18Division of Emergency Medicine, Department of Family and Community Medicine, University of Toronto, Toronto, ON, Canada

19Hôpital du Sacré-Coeur-de-Montréal, Centre intégré universitaire de santé et de services sociaux du Nord-de-l'Île-de Montréal, Montréal, QC, Canada

20Canadian Institute for Health Information, Ottawa, ON, Canada

21Department of Emergency Medicine, University of Ottawa, Ottawa, ON, Canada

22Laboratoire ARIMED, GMF-U de Saint-Charles-Borromée, Québec, QC, Canada

23Clinical Epidemiology Program, Ottawa Hospital Research Institute, Ottawa, ON, Canada

24Department of Emergency Medicine, Sunnybrook Research Institute, University of Toronto, Toronto, ON, Canada

25Institut universitaire de cardiologie et de pneumologie de Québec, Québec, QC, Canada

26Department of Critical Care Medicine, Medicine and Community Health Sciences, O'Brien Institute for Public Health, University of Calgary, Calgary, AB, Canada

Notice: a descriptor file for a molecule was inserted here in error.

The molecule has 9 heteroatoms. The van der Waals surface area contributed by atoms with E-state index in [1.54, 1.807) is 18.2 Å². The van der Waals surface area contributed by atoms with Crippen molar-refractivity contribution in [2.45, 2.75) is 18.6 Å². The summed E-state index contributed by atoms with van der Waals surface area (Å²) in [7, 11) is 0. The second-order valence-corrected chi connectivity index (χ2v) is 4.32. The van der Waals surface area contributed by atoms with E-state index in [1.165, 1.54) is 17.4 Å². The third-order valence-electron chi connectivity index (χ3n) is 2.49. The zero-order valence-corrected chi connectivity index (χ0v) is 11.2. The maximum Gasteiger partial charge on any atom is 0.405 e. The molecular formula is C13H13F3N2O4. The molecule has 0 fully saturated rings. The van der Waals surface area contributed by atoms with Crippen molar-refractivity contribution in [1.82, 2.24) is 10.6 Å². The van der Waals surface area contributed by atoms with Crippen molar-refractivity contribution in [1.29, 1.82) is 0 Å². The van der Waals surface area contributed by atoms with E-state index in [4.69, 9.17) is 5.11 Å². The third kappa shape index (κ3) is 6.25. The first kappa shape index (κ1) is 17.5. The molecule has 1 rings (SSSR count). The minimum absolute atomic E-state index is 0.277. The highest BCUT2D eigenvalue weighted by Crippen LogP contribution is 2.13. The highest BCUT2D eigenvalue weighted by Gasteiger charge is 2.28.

27Department of Emergency Medicine, St Michael's Hospital, Unity Health Toronto, Toronto, ON, Canada

Corresponding Author:

Simon Berthelot, MSc, MD, FRCP, CCFP(EM)

Axe Santé des populations et Pratiques optimales en santé

Centre de recherche du CHU de Québec-Université Laval

2705 Boulevard Laurier

Québec, QC, G1V 4G2


Phone: 1 418 525 4444 ext 46095


Background: In Canada, 30%-60% of patients presenting to emergency departments are ambulatory. This category has been labeled as a source of emergency department overuse. Acting on the presumption that primary care practices and walk-in clinics offer equivalent care at a lower cost, governments have invested massively in improving access to these alternative settings in the hope that patients would present there instead when possible, thereby reducing the load on emergency departments. Data in support of this approach remain scarce and equivocal.

Objective: The aim of this study is to compare the value of care received in emergency departments, walk-in clinics, and primary care practices by ambulatory patients with upper respiratory tract infection, sinusitis, otitis media, tonsillitis, pharyngitis, bronchitis, influenza-like illness, pneumonia, acute asthma, or acute exacerbation of chronic obstructive pulmonary disease.